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Post    Posted on: Thu Oct 14, 2004 10:27 am
109Ace wrote:
it would be enough for somebody to send cultures of a bacyteria that might thrive and multiply on Mars, thus, when astronauts first get there, they will find life and it will be the biggest prank (and most expensive) in the history of mankind :lol:


Is it possible that bacteria is already there, from contaminated landers (Spirit/Opportunity/Beagle II/etc)? If so, that could screw a whole load of tests up.

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Post    Posted on: Thu Oct 14, 2004 10:48 am
Hello, dolby_uk,

not long ago NASA explicitly said that there are earthian bacteria or microbes at Mars already. They traveled there as blind passengers by either Pathfinder/Sojourner or the Vikings - I don't remember exactly.

NASA said "that we do know" (retranslated from a german article) and that these microbes are counting by around 300,000.

But they explained too that these microbes cannot make there way to the martian soil because the solar wind would kill them before they can pollute Mars. If they are still alive they are at or in the earthean robots and don't do any harm to Mars or martian life.



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Post    Posted on: Thu Oct 14, 2004 11:26 am
Earth bacteria on mars ... Ekkehard's right, there's very little chance of earth bacteria being able to successfully contaminate another planet, you might even say the odds are microscopic (or femto-scopic). A whole bunch of reasons for that. If you want to speculate about them maybe we should all go and get a coffee at the Space Cafe.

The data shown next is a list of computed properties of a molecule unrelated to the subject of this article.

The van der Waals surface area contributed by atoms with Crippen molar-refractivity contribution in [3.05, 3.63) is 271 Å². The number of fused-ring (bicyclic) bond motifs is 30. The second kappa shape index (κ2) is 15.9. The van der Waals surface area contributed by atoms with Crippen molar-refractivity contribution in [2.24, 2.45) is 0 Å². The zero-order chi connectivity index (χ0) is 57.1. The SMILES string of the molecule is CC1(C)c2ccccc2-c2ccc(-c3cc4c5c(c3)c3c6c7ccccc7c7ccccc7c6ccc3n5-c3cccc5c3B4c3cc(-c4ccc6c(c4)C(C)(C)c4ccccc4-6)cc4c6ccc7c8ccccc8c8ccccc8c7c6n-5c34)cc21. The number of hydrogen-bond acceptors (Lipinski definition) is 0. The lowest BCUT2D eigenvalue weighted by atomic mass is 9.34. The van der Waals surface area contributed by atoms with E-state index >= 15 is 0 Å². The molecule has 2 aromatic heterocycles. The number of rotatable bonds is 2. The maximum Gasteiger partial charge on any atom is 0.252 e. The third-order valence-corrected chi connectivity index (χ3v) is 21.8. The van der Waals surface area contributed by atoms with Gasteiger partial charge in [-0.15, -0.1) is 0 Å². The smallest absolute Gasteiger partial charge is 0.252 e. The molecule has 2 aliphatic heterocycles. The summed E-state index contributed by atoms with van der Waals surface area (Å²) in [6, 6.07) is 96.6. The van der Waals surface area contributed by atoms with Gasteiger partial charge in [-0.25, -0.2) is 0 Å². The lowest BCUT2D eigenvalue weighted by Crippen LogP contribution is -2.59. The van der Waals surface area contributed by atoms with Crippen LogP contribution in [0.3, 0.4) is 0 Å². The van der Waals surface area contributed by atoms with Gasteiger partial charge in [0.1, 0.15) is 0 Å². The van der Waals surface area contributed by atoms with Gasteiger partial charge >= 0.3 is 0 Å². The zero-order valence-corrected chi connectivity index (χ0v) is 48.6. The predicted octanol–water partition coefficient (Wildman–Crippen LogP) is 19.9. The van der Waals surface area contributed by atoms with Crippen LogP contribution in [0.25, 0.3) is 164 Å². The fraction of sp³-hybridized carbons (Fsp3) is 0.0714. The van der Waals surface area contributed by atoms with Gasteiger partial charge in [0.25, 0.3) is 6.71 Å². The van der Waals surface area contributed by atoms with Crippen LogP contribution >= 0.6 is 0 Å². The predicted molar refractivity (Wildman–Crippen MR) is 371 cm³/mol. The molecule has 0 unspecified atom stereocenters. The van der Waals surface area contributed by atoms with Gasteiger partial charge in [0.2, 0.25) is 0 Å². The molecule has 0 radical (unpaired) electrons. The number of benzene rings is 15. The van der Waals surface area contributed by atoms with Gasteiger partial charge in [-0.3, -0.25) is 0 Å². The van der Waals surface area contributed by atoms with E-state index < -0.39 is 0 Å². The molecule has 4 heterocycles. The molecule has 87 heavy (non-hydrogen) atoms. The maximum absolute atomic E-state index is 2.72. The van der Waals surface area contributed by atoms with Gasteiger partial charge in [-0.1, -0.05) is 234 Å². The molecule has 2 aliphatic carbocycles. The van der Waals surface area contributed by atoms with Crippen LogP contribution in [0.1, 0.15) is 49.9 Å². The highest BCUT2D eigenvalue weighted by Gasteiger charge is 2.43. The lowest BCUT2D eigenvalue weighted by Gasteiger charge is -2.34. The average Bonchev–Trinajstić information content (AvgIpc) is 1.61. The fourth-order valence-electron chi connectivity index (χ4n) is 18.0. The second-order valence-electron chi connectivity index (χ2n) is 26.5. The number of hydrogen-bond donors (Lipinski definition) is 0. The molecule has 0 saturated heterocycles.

But to return to the original topic ... in answer to the original poster I would say the following ...

No. Which really means not yet.

I think the X-prize Cup setup is probably just fine to stick to its original premise and go for annual "competitions" for the foreseeable future. These don't even necessarily have to be competitions per se, they would be equally stimulating if they were merely "rocket shows" ... like the big annual car shows ...

You might even get a bunch of big companies putting in contributions (like ... hell I don't know ... concept rockets?) purely to reap the benefits of being involved in a public spectacle that would surely attract a sizeable media attention.

Even if Armadillo hadn't quite finished their elevator, they would certainly draw a crowd if they merely repeated their successful June 15th test in front of an audience ...

So if Diamandis can pull everyone together every year, say on the anniversary of SS1's capturing the Xprize, to at least show off what they've got (or what they haven't ... e.g. Wildfire shell design XXIX) ... then he would be on a winner with a real chance of eventually building on to bigger and more amazing things.

What say you?

DKH